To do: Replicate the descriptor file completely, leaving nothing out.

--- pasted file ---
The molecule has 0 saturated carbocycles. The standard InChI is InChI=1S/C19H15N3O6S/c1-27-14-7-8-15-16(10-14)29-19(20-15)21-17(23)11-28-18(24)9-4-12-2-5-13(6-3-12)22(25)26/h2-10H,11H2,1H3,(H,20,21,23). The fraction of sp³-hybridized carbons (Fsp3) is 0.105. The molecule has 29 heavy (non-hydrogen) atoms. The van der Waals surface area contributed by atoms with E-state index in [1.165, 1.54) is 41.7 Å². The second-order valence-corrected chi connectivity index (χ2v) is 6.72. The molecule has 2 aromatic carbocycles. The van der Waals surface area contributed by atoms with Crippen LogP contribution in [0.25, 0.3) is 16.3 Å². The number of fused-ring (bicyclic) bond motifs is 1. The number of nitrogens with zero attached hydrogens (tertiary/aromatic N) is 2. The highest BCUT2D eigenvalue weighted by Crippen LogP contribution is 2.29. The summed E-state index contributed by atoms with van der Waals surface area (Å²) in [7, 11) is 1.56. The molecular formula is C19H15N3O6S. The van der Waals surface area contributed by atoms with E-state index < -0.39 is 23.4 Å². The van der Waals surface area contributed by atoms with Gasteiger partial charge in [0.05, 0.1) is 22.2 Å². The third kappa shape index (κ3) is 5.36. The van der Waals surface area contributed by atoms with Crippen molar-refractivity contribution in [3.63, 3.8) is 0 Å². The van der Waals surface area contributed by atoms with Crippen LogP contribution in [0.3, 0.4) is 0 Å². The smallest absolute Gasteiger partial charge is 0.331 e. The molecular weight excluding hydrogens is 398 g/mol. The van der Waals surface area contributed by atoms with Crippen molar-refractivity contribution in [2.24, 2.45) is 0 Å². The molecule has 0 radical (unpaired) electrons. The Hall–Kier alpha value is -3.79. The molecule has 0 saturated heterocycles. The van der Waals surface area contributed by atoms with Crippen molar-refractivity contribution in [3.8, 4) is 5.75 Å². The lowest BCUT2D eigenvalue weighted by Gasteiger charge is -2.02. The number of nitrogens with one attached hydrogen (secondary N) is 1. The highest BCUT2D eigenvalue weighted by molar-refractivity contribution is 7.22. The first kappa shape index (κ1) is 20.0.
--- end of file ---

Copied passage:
The molecule has 0 saturated carbocycles. The standard InChI is InChI=1S/C19H15N3O6S/c1-27-14-7-8-15-16(10-14)29-19(20-15)21-17(23)11-28-18(24)9-4-12-2-5-13(6-3-12)22(25)26/h2-10H,11H2,1H3,(H,20,21,23). The fraction of sp³-hybridized carbons (Fsp3) is 0.105. The molecule has 29 heavy (non-hydrogen) atoms. The van der Waals surface area contributed by atoms with E-state index in [1.165, 1.54) is 41.7 Å². The second-order valence-corrected chi connectivity index (χ2v) is 6.72. The molecule has 2 aromatic carbocycles. The van der Waals surface area contributed by atoms with Crippen LogP contribution in [0.25, 0.3) is 16.3 Å². The number of fused-ring (bicyclic) bond motifs is 1. The number of nitrogens with zero attached hydrogens (tertiary/aromatic N) is 2. The highest BCUT2D eigenvalue weighted by Crippen LogP contribution is 2.29. The summed E-state index contributed by atoms with van der Waals surface area (Å²) in [7, 11) is 1.56. The molecular formula is C19H15N3O6S. The van der Waals surface area contributed by atoms with E-state index < -0.39 is 23.4 Å². The van der Waals surface area contributed by atoms with Gasteiger partial charge in [0.05, 0.1) is 22.2 Å². The third kappa shape index (κ3) is 5.36. The van der Waals surface area contributed by atoms with Crippen molar-refractivity contribution in [3.63, 3.8) is 0 Å². The van der Waals surface area contributed by atoms with Crippen LogP contribution in [0.3, 0.4) is 0 Å². The smallest absolute Gasteiger partial charge is 0.331 e. The molecular weight excluding hydrogens is 398 g/mol. The van der Waals surface area contributed by atoms with Crippen molar-refractivity contribution in [2.24, 2.45) is 0 Å². The molecule has 0 radical (unpaired) electrons. The Hall–Kier alpha value is -3.79. The molecule has 0 saturated heterocycles. The van der Waals surface area contributed by atoms with Crippen molar-refractivity contribution in [3.8, 4) is 5.75 Å². The lowest BCUT2D eigenvalue weighted by Gasteiger charge is -2.02. The number of nitrogens with one attached hydrogen (secondary N) is 1. The highest BCUT2D eigenvalue weighted by molar-refractivity contribution is 7.22. The first kappa shape index (κ1) is 20.0.